On Friday, September 20, millions of people mobilized for the Global Climate Strike. Some organizers put the number at near 4 million. In the United States alone, 800 actions were planned. Led by young people, students of all ages walked out of their schools to take part in massive mobilizations. In Bangkok and South Africa, youth staged die-ins. In Germany, activists stood with nooses around the neck on slabs of ice.
Around the world the youth had one message for adults: stop messing with our futures; stop climate change now.
Around the world, anti-capitalist contingents had an additional message: capitalism is destroying the planet. Let’s destroy capitalism.
Today’s international mass mobilizations were inspired by Greta Thunberg, a 16 year old Swedish activist who began walking out of school on Fridays to protest climate change.
While the strikes were mostly school walkouts, some sectors of labor also joined the struggle. In Seattle,1,700 Amazon employees left work to join the protests.
Here are some images of the Global Climate Strike.
Hundreds engaged in Uganda’s climate march. Leah Namugerwa, who is 15 years old, has been at the center of organizing school strikes against climate change since February.
From Ankara to Istanbul about 10,000 people, predominantly Turkish youth and teachers, participated in massive coordinated strikes.
Hundreds of thousands in Hamburg, Berlin and other German cities mobilized. There were 575 marches held around the country.
— Brian Kahn (@blkahn) September 20, 2019
Over 200 youth stormed into the environmental ministry for a die-in demanding action on climate change. “We’re young, but we’re not dumb. We know it’s happening. We need change. We demand better,” said activist Ralyn “Lilly” Satidtanasarn, 11.
Australia set the tone for the day, with one of the largest mobilizations for the Global Climate Strike: 300,000 people took to the streets in 110 towns and cities. Siobhan Sutton, a 15-year-old student said, “I have basically been told that because it is not a valid reason to be missing school — it is not a medical reason or anything — I am going to get a zero on the test if I don’t actually sit it…Even though we ourselves aren’t sick, the planet which we live on is, and we are protesting and fighting for it.”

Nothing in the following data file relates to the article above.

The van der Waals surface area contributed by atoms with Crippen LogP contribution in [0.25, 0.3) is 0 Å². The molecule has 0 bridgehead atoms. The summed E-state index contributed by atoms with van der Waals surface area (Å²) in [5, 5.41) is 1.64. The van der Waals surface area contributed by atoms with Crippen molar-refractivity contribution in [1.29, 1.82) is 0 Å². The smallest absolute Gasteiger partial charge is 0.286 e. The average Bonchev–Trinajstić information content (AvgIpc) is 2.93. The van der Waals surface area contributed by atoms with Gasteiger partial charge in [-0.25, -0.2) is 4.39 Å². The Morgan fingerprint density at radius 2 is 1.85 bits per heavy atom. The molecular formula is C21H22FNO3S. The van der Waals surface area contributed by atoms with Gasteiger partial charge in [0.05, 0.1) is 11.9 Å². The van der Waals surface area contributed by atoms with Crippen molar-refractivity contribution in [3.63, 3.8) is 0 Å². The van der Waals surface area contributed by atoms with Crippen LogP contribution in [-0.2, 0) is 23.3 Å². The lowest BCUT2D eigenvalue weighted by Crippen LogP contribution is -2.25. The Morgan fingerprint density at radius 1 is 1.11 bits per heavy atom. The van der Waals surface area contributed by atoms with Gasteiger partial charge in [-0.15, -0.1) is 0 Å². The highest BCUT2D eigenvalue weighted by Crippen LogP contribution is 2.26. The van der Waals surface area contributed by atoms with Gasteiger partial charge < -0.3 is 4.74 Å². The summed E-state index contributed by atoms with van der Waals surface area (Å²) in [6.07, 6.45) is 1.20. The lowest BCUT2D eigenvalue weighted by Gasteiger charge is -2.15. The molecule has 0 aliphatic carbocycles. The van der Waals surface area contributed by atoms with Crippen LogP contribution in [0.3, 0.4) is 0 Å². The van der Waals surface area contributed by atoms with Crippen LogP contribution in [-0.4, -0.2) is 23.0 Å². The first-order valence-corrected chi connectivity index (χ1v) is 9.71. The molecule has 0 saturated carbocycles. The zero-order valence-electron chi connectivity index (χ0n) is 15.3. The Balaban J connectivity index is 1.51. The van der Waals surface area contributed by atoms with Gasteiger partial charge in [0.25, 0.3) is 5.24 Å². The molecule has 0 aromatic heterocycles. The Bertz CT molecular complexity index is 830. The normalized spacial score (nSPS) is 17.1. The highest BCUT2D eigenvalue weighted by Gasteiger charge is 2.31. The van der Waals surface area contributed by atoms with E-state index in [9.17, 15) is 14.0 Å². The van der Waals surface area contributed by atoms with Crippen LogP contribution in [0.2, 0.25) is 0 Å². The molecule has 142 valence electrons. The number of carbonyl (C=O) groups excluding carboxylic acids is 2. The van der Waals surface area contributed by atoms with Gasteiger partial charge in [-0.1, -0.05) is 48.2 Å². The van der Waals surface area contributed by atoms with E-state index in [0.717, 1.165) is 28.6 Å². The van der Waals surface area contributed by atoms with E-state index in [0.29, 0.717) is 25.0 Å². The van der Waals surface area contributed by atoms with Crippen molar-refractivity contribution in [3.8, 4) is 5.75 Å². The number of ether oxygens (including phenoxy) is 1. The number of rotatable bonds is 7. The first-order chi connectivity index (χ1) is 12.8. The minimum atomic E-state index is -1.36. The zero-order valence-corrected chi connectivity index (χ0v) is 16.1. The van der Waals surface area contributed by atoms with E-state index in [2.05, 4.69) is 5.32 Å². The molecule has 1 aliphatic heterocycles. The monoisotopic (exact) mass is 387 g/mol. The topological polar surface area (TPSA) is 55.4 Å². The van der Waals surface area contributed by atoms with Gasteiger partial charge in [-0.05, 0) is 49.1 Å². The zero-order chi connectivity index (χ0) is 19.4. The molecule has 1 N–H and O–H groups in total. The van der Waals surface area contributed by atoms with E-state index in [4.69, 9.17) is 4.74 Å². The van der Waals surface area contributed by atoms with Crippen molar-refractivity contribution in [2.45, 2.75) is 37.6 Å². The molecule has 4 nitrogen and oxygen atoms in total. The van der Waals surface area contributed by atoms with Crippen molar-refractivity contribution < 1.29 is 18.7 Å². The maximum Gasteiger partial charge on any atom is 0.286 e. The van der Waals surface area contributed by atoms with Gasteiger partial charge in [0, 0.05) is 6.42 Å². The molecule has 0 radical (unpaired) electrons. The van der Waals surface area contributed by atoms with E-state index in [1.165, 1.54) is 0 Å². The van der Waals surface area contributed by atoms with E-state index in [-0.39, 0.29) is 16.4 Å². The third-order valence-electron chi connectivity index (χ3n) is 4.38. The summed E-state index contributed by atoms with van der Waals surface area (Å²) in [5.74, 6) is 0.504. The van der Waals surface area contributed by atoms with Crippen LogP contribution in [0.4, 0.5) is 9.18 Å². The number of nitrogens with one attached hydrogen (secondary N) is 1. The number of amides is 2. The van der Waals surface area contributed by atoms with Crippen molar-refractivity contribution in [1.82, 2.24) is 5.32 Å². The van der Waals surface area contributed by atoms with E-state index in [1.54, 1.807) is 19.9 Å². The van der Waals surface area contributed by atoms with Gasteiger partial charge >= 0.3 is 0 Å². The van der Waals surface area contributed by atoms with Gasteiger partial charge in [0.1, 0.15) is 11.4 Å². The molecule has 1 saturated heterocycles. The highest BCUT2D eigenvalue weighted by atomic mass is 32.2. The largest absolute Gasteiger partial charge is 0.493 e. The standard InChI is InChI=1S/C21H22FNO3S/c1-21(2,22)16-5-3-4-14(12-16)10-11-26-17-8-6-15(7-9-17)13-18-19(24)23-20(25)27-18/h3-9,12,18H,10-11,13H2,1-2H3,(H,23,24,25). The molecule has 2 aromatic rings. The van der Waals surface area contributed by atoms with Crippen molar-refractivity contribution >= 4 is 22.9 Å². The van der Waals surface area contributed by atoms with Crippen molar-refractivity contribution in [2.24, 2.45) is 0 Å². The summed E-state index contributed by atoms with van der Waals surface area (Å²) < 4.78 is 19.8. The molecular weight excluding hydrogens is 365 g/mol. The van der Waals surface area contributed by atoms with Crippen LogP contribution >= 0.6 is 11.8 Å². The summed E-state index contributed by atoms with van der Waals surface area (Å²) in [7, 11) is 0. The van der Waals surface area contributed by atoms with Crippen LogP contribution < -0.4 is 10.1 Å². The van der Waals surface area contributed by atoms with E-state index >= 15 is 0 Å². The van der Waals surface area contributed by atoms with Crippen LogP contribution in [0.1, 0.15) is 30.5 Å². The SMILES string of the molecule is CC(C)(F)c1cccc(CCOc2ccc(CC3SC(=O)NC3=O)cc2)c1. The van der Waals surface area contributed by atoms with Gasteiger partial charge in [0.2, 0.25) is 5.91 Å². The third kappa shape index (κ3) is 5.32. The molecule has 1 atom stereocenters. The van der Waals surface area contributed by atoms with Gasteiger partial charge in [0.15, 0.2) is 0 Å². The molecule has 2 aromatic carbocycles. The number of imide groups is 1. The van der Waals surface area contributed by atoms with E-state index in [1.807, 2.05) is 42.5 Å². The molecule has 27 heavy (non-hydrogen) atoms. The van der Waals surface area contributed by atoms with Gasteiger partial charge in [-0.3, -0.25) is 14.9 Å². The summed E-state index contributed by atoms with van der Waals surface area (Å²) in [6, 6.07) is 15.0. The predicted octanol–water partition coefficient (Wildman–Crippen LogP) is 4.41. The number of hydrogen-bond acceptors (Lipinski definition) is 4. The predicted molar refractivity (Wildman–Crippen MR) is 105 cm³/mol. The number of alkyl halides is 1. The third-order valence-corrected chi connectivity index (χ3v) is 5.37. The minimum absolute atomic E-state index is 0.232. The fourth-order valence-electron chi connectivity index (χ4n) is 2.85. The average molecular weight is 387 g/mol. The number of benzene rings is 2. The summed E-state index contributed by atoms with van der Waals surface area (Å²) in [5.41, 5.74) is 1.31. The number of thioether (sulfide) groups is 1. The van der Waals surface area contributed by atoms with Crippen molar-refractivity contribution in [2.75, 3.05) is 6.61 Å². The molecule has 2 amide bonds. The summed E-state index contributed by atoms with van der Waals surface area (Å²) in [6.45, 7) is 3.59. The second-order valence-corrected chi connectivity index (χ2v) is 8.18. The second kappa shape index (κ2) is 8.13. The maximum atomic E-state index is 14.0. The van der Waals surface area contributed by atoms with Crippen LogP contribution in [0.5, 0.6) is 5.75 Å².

— Sally McManus (@sallymcmanus) September 20, 2019
Several climate marches, large and small, were held in 32 cities in Pakistan. For example, 300 teachers, students and environmental activists marched Friday at the University of Peshawar in Northern Pakistan, chanting slogans such as “Save our planet” and “Earth is our mother.”
— Ammar Rashid ☭ (@AmmarRashidT) September 20, 2019
In Greece, young protestors gathered around Athens’ Syngtama Square shouted ”The climate is changing, why don’t we change too?”
Brazil, still reeling from the fires in the Amazon, also had large mobilizations in several cities. In Rio de Janeiro, Tereza Arapiun, a chief from the Arapiun tribe from the Amazon state of Pará said, “We are surrounded by destruction, loggers and mining.” The socialist group, Movimento Revolucionario de Trabalhadores carried large banners that read “Bolsonaro, Agrobuisness and Imperialism: Hands off the Amazon.”
People in Delhi, Mumbai, Bengaluru and Kolkata mobilized in the hundreds. In New Delhi, the march went to the Ministry of Environment, Forests and Climate Change, where youth sat down in the street, chanting “Climate change is not a lie, we won’t let our planet die.”
In likely the largest environmental protest in UK’s history, 350,000 people are estimated to have participated in actions in 200 cities across the UK, from Edinburgh to Bristol, Leeds to Brighton, Bedford to Cambridge. Around 100,000 people also mobilized in London.
Ten thousand people mobilized in Mexico City and there were mobilizations “The earth is dying. And all the boys and girls … aren’t going to be able to live (here) anymore,” said 7 year old Luca Sauceda among the youngest climate activists in Mexico City.